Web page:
Why is this happening? And what can parents do about it?
Digital distractions hijack young brains. Kids’ underdeveloped prefrontal cortex is no match for a multi-trillion data industry. Humans are wired for the principle of least resistance, which is especially difficult for young people to override. The prefrontal cortex where willpower resides is not fully formed until the age of 25. Our brains always try to conserve energy, and therefore naturally turn to the next easiest thing that pops up and asks for our attention – a Facebook notification, a tweet, an email, a text is way easier to address than writing an essay or doing math.
It provides the kids with a sense of instant gratification of having completed a task, delivering a dopamine hit to the pleasure centers of the brain. Tech companies are very interested in keeping kids hooked and distracted and collecting their data, because kids will grow up into adult customers. Where their attention goes, there goes the money – first their parents’, then their own.
A phone buzzing with a notification next to the kid who attempts to concentrate on homework also exploits another psychological trick: the human tendency to remember incomplete tasks more easily than tasks that have been completed. A social media notification screams “unfinished business!”, distracting the child from the task at hand until they address it. And then the next one pops in.
Homework tends to take a LONG time in this environment.
The principles of social validation and reciprocity make kids feel like they need to do what their friends are doing, always react and respond, and not miss out on anything that’s going on, for fear of becoming social outcasts. Digital media creators know that FOMO (the fear of missing out) is powerful for the kids and exploit these cognitive biases to maximize screen time – not homework time.
There is a long list of hacks that tech companies use to get kids and adults addicted to their devices, whole books have been written on the subject. The conclusion for concerned parents is simple: your child’s self-control has no chance against the power of addictive technology. They need your help.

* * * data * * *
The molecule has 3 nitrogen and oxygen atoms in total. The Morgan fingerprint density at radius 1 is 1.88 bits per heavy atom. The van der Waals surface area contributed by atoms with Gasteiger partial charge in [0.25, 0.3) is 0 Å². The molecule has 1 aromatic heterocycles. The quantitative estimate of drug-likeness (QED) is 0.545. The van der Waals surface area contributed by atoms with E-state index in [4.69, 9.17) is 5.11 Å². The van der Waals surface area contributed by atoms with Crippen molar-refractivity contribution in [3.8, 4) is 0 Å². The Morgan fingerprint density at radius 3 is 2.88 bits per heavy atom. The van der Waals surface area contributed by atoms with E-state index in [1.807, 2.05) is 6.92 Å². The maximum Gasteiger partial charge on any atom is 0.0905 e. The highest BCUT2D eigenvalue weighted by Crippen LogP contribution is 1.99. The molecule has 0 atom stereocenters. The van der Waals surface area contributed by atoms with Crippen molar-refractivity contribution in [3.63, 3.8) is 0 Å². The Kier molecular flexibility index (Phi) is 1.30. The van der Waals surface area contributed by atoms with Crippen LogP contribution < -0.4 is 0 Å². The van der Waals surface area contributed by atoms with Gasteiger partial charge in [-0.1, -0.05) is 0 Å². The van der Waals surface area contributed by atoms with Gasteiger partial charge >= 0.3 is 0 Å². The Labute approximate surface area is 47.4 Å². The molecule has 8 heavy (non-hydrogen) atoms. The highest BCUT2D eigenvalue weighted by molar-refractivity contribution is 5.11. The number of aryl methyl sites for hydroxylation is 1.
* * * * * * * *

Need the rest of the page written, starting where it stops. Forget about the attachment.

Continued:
According to the study conducted by Microsoft in Canada, the average human attention span had fallen from 12 seconds in the year 2000 to 8 seconds, which is a shorter attention span than that of a goldfish. The fish can pay attention for 9 seconds. There is very little chance you will finish reading this article! You will find the information disturbing – for 8 seconds. Unless you summon the willpower to resist digital distractions that call your attention elsewhere.
Even the most disciplined adults cannot resist the pull of the phone – just look around you in any social setting. People spend a lot of money and time to attend an event, and half of the audience would be scrolling their social media instead of paying attention. If grown functional adults do not have the willpower, how can we expect the kids with their half-baked prefrontal cortex resist the temptation to look at the phone in the classroom or while doing homework?
Another disturbing question is how overexposure to digital media affects children with ADHD (Attention Deficit Hyperactivity Disorder). Attention span is already impaired with ADHD – it is the very definition of the condition. Constant digital stimulation of the malfunctioning dopamine loop mechanism in the ADHD brain seems to exploit this vulnerability. Switching attention rapidly is encouraged by the multitasking nature of digital media.
The short attention span and impulsivity that a child needs to overcome are being reinforced instead.
A study published in the Journal of the American Medical Association in 2018 found that teens who used digital media many times per day and already had an ADHD diagnosis, experienced an increase in symptoms, while kids without ADHD developed ADHD-like symptoms after two years of frequent digital media use. According to the study, “Mid-adolescence is a period of high neural plasticity during which brain circuitry underlying attention and behavioral control mature rapidly and may be vulnerable to exposures that disrupt neurodevelopment”.
Researchers seem to suggest here that young people’s brains are being biologically rewired by high frequency digital media. These growing humans are being reprogrammed for shorter attention spans, lack of self control, difficulty sustaining attention, hyperactivity, and impulsivity – all the classic markers of ADHD.
Digital distractions are ubiquitous. Children can always find something mindless to do on the screen, like playing this offline game that Google has so conveniently embedded in its Chrome browser:
We were picking up a Chromebook from the repair shop (why it was in the repair shop in the first place is another story featuring a tech tantrum). There were no apps on it. There was no Internet connection. Yet, we were sitting in the car for 15 minutes while I tried to convince my son to stop the stupid jumping dinosaur and stop wasting our time! If I did not take the computer away, we would still be sitting there.